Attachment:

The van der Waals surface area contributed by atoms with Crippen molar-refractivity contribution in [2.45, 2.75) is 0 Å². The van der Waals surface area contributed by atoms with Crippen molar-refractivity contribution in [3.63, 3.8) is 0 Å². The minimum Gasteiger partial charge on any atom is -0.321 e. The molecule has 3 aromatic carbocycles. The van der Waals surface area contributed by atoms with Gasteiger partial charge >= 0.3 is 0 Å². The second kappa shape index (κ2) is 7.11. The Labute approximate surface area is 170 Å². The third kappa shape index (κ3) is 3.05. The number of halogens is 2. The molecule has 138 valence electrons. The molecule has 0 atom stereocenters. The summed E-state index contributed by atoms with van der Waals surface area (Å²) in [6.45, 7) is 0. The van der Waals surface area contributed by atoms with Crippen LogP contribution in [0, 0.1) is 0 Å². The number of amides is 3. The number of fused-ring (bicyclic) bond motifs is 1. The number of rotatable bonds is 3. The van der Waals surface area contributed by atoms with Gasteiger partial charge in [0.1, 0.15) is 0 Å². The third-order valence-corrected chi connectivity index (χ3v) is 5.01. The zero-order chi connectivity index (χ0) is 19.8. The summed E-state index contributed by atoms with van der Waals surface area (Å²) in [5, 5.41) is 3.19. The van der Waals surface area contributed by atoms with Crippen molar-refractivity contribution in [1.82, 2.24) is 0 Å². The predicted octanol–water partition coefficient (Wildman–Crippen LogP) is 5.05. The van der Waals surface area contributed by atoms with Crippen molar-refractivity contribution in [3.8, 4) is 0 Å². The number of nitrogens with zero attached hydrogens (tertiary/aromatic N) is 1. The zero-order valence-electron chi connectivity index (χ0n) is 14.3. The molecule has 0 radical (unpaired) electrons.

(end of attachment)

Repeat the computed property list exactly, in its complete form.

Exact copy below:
The van der Waals surface area contributed by atoms with Crippen molar-refractivity contribution in [2.45, 2.75) is 0 Å². The van der Waals surface area contributed by atoms with Crippen molar-refractivity contribution in [3.63, 3.8) is 0 Å². The minimum Gasteiger partial charge on any atom is -0.321 e. The molecule has 3 aromatic carbocycles. The van der Waals surface area contributed by atoms with Gasteiger partial charge >= 0.3 is 0 Å². The second kappa shape index (κ2) is 7.11. The Labute approximate surface area is 170 Å². The third kappa shape index (κ3) is 3.05. The number of halogens is 2. The molecule has 138 valence electrons. The molecule has 0 atom stereocenters. The summed E-state index contributed by atoms with van der Waals surface area (Å²) in [6.45, 7) is 0. The van der Waals surface area contributed by atoms with Crippen LogP contribution in [0, 0.1) is 0 Å². The number of amides is 3. The number of fused-ring (bicyclic) bond motifs is 1. The number of rotatable bonds is 3. The van der Waals surface area contributed by atoms with Gasteiger partial charge in [0.1, 0.15) is 0 Å². The third-order valence-corrected chi connectivity index (χ3v) is 5.01. The zero-order chi connectivity index (χ0) is 19.8. The summed E-state index contributed by atoms with van der Waals surface area (Å²) in [5, 5.41) is 3.19. The van der Waals surface area contributed by atoms with Crippen molar-refractivity contribution in [1.82, 2.24) is 0 Å². The predicted octanol–water partition coefficient (Wildman–Crippen LogP) is 5.05. The van der Waals surface area contributed by atoms with Crippen molar-refractivity contribution in [3.8, 4) is 0 Å². The number of nitrogens with zero attached hydrogens (tertiary/aromatic N) is 1. The zero-order valence-electron chi connectivity index (χ0n) is 14.3. The molecule has 0 radical (unpaired) electrons.